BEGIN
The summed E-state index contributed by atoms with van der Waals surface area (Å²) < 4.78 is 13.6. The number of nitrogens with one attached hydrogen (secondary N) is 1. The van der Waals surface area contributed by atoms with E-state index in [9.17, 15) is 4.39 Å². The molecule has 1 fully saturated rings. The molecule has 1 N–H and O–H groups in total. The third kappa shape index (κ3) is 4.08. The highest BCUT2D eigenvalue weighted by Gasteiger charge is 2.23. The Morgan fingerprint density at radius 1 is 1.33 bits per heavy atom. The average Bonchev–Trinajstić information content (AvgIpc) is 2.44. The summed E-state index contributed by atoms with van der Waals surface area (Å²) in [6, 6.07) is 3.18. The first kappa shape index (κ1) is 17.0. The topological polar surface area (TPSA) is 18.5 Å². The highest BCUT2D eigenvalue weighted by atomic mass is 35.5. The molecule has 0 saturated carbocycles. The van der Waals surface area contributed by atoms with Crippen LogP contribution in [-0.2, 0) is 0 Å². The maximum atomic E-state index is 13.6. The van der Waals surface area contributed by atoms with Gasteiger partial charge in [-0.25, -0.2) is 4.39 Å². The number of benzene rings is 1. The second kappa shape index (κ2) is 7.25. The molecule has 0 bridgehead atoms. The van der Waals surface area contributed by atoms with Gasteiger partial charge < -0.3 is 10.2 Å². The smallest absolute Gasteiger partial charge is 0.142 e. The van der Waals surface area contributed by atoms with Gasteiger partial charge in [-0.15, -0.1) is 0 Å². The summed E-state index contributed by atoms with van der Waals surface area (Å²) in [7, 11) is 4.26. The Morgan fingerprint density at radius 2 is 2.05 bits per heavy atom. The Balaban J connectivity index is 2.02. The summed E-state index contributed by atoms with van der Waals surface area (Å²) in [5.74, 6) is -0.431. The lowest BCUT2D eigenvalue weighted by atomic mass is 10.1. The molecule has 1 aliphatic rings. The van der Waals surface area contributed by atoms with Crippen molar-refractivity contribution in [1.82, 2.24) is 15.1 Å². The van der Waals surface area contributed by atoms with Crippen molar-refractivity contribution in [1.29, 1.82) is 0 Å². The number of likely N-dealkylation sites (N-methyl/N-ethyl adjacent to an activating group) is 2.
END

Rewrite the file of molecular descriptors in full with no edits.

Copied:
The summed E-state index contributed by atoms with van der Waals surface area (Å²) < 4.78 is 13.6. The number of nitrogens with one attached hydrogen (secondary N) is 1. The van der Waals surface area contributed by atoms with E-state index in [9.17, 15) is 4.39 Å². The molecule has 1 fully saturated rings. The molecule has 1 N–H and O–H groups in total. The third kappa shape index (κ3) is 4.08. The highest BCUT2D eigenvalue weighted by Gasteiger charge is 2.23. The Morgan fingerprint density at radius 1 is 1.33 bits per heavy atom. The average Bonchev–Trinajstić information content (AvgIpc) is 2.44. The summed E-state index contributed by atoms with van der Waals surface area (Å²) in [6, 6.07) is 3.18. The first kappa shape index (κ1) is 17.0. The topological polar surface area (TPSA) is 18.5 Å². The highest BCUT2D eigenvalue weighted by atomic mass is 35.5. The molecule has 0 saturated carbocycles. The van der Waals surface area contributed by atoms with Crippen LogP contribution in [-0.2, 0) is 0 Å². The maximum atomic E-state index is 13.6. The van der Waals surface area contributed by atoms with Gasteiger partial charge in [-0.25, -0.2) is 4.39 Å². The number of benzene rings is 1. The second kappa shape index (κ2) is 7.25. The molecule has 0 bridgehead atoms. The van der Waals surface area contributed by atoms with Gasteiger partial charge < -0.3 is 10.2 Å². The smallest absolute Gasteiger partial charge is 0.142 e. The van der Waals surface area contributed by atoms with Gasteiger partial charge in [-0.15, -0.1) is 0 Å². The summed E-state index contributed by atoms with van der Waals surface area (Å²) in [7, 11) is 4.26. The Morgan fingerprint density at radius 2 is 2.05 bits per heavy atom. The Balaban J connectivity index is 2.02. The summed E-state index contributed by atoms with van der Waals surface area (Å²) in [5.74, 6) is -0.431. The lowest BCUT2D eigenvalue weighted by atomic mass is 10.1. The molecule has 1 aliphatic rings. The van der Waals surface area contributed by atoms with Crippen molar-refractivity contribution in [1.82, 2.24) is 15.1 Å². The van der Waals surface area contributed by atoms with Crippen molar-refractivity contribution in [1.29, 1.82) is 0 Å². The number of likely N-dealkylation sites (N-methyl/N-ethyl adjacent to an activating group) is 2.